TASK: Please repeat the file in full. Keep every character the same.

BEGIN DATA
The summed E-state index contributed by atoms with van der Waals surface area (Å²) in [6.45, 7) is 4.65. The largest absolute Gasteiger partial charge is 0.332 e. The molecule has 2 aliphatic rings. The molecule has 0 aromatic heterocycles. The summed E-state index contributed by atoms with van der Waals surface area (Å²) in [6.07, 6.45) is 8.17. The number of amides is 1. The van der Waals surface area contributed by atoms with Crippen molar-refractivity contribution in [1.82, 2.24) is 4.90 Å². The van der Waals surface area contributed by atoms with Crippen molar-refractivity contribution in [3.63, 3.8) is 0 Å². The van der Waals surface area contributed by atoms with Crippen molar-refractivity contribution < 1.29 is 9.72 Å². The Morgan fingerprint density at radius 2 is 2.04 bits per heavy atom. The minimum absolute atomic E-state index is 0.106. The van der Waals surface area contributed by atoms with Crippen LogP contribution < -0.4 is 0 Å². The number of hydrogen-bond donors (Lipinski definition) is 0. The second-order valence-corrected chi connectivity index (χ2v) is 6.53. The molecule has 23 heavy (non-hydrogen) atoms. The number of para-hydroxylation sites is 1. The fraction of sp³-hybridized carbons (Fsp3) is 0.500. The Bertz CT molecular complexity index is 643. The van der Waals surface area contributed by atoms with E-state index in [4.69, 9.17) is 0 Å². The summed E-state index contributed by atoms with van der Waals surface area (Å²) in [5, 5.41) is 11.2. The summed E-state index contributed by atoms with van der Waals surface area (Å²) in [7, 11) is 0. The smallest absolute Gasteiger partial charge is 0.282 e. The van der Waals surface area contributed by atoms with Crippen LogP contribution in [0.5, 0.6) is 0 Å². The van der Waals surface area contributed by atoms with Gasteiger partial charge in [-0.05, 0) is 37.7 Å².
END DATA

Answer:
The summed E-state index contributed by atoms with van der Waals surface area (Å²) in [6.45, 7) is 4.65. The largest absolute Gasteiger partial charge is 0.332 e. The molecule has 2 aliphatic rings. The molecule has 0 aromatic heterocycles. The summed E-state index contributed by atoms with van der Waals surface area (Å²) in [6.07, 6.45) is 8.17. The number of amides is 1. The van der Waals surface area contributed by atoms with Crippen molar-refractivity contribution in [1.82, 2.24) is 4.90 Å². The van der Waals surface area contributed by atoms with Crippen molar-refractivity contribution in [3.63, 3.8) is 0 Å². The van der Waals surface area contributed by atoms with Crippen molar-refractivity contribution < 1.29 is 9.72 Å². The Morgan fingerprint density at radius 2 is 2.04 bits per heavy atom. The minimum absolute atomic E-state index is 0.106. The van der Waals surface area contributed by atoms with Crippen LogP contribution < -0.4 is 0 Å². The number of hydrogen-bond donors (Lipinski definition) is 0. The second-order valence-corrected chi connectivity index (χ2v) is 6.53. The molecule has 23 heavy (non-hydrogen) atoms. The number of para-hydroxylation sites is 1. The fraction of sp³-hybridized carbons (Fsp3) is 0.500. The Bertz CT molecular complexity index is 643. The van der Waals surface area contributed by atoms with E-state index in [4.69, 9.17) is 0 Å². The summed E-state index contributed by atoms with van der Waals surface area (Å²) in [5, 5.41) is 11.2. The summed E-state index contributed by atoms with van der Waals surface area (Å²) in [7, 11) is 0. The smallest absolute Gasteiger partial charge is 0.282 e. The van der Waals surface area contributed by atoms with Crippen LogP contribution in [0.5, 0.6) is 0 Å². The van der Waals surface area contributed by atoms with Gasteiger partial charge in [-0.05, 0) is 37.7 Å².